In praise of the Customer focused organization (and the best at what they do!)


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When is a good business model a really good business model?

When (perhaps)
… the
customers keep coming back for more (76 million per year)?[i]
… you are
consistently outperforming you industry rivals (record breaking profits in Q1
… the
shareholder value is growing year on year?[iii]
… you
consistently drive out costs and grow revenues?[iv… receive positive feedback from yourchosen
customer base?
… when your
strategy is clearly stated and easy to understand by employees, management,
shareholders and customers alike[v]?
By all the above criteria Ryanair
the Irish airline is a terrific and much envied success. And yet you may hear many criticisms
of Ryanair however as Michael O’Leary, their ebullient CEO points out, they are
not Ryanairs customers.
In fact he wishes they never darken his door again as the Ryan Air offering is specifically
not aligned with “picky, choosy time wasters” (his words not mine).
What is the secret?
Part of the magic is a complete focus on understanding their chosen customers successful outcome, and while that may not
include you or me, it is certainly the bulk of travellers in Europe whose
repeat business has helped Ryan Air outperform the sector for the last decade.

So have you personally and has your business really clearly articulated who is
your customer and then defined the business you are in?

[iv] BBC
News 21 May 2012: Budget airline Ryanair has reported record profits as fare
rises helped to offset a sharp rise in fuel costs. Net profit for the year to
March was 503m euros ($643m; £406m), up 25% on a year earlier. Revenue rose by
19% to 4.3bn euros.
objective is to firmly establish itself as Europe’s leading low-fares scheduled
passenger airline
through continued improvements and expanded offerings of its low-fares
service. Ryanair aims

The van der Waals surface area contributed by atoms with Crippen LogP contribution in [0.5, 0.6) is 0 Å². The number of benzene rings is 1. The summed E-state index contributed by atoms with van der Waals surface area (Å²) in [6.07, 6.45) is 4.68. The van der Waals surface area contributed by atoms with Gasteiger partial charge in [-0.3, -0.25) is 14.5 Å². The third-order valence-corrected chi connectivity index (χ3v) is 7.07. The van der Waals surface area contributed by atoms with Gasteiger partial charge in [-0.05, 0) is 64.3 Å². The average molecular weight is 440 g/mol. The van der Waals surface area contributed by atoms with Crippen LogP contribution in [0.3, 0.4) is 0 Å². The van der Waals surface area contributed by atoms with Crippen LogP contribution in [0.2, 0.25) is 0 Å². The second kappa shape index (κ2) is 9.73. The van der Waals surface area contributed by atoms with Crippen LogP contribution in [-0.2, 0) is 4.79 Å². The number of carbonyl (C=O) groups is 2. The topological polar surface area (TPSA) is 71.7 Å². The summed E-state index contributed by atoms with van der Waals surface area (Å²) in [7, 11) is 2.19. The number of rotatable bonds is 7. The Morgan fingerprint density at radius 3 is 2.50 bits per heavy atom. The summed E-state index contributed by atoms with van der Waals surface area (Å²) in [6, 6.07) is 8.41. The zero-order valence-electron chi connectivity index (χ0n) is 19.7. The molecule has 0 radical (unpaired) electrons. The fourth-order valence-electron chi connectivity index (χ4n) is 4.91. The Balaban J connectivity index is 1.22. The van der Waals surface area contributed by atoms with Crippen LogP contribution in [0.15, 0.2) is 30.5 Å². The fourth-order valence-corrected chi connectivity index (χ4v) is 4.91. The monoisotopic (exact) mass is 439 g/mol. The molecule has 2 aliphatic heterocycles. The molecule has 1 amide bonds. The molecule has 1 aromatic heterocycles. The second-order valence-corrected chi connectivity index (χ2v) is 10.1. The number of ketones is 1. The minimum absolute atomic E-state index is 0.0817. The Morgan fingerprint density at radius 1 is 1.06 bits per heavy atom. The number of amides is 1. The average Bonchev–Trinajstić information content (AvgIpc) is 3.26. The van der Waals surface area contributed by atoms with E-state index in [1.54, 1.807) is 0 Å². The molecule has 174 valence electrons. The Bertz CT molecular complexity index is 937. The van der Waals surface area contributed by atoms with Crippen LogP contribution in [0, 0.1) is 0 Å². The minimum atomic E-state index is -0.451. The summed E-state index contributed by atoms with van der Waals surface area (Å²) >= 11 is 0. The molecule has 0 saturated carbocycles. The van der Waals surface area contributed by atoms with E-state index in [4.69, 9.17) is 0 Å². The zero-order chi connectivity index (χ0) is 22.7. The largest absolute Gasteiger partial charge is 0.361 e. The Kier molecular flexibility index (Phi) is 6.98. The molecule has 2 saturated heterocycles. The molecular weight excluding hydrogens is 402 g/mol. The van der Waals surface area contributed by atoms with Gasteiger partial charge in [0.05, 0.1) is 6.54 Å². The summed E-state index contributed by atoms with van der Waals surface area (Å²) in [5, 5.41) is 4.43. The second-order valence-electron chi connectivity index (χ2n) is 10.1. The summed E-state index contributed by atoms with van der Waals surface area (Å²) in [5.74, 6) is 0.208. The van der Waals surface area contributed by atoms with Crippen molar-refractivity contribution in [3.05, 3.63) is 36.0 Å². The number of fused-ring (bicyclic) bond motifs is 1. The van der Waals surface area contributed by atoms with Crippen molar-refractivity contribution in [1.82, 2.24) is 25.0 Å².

to offer low fares that generate increased passenger traffic while
maintaining a continuous focus on
cost-containment and operating efficiencies. (

Republished with author's permission from original post.

Steve Towers
A seasoned practitioner with over 30 years of hands-on experience, Steve Towers is one of industry's noted experts in BPM, Customer Expectation Management and Performance transformation. Towers heads the Research & Professional Services network within the BP Group, the world's first and premier network for Process & Performance professionals.


  1. Steve, thanks for writing this post. I think Ryanair is an interesting example that you don’t have provide a very good experience, or treat customers particularly well, in order to have a successful business.

    The trick, of course, is for those customers not to have better options.

    In the US, low-cost / bad service carriers like Ryanair have come and gone. But Southwest remains successful over the long haul because customers really like the airline. Southwest offers those “picky, choosy time wasters” customers affordable, dependable air travel but also friendly people.

    You say Michael O'Leary deflects criticism because “they are not Ryanairs customers.” Sorry, not the case

    Based on findings by Which?, a British consumer watchdog, Ryanair scored a customer satisfaction rating of just 38%. The results were compiled from an online panel of 8,227 members who answered questions about their most recent flight in the past year. Panel members gave Ryanair just one star out of five for its boarding process and two stars out of five for value for money.

    If you price a product or service low enough, you’ll find customers willing to put up with just about anything. That doesn’t make the company “customer-focused” in my view. Ryanair’s customers are not genuinely loyal — they’ll switch as soon as another low-cost option appears with better service.

    All that said, Ryanair is a good example that customer-centricity is not the only way to succeed. Unless you want to define every company that sells a lot of stuff as “customer-focused.” I don’t.

    For more on Ryanair, see If the Customer Experience is so important, how do you explain the success of Ryanair?

  2. Hi Bob – Again who comes down to who is your customer. Ryanair know that and the CX they receive is precisely what has been designed. That is why the repeat business and seat utilisation rates consistently beat other airlines (for 7 years now).

    So back on point – have you categorised your customers and designed the experience that keeps them coming back for more to make you a more profitable company? Anybody who doesn’t like the expereince is by definition not your customer (and O’Leary hopes you don’t come back!). Now you and I might not like that – good is what Ryanair wuld say. Take your business elsewhere 😉

  3. I read the strategy doc you included with your post.

    In 2000 words, the word “experience” is not mentioned once. And “service” is used only in the context of providing a low-cost seat.

    The Ryanair strategy is all about cost. Low cost and low fares. And they do it by targeting regional airports where there is less competition. In the strategy doc, “cost” or “fares” are mentioned 24 times. That’s the only thing that matters.

    Here’s a snippet that explains how it all works:

    Short-haul routes allow Ryanair to offer frequent service, while eliminating the necessity to provide "frill” services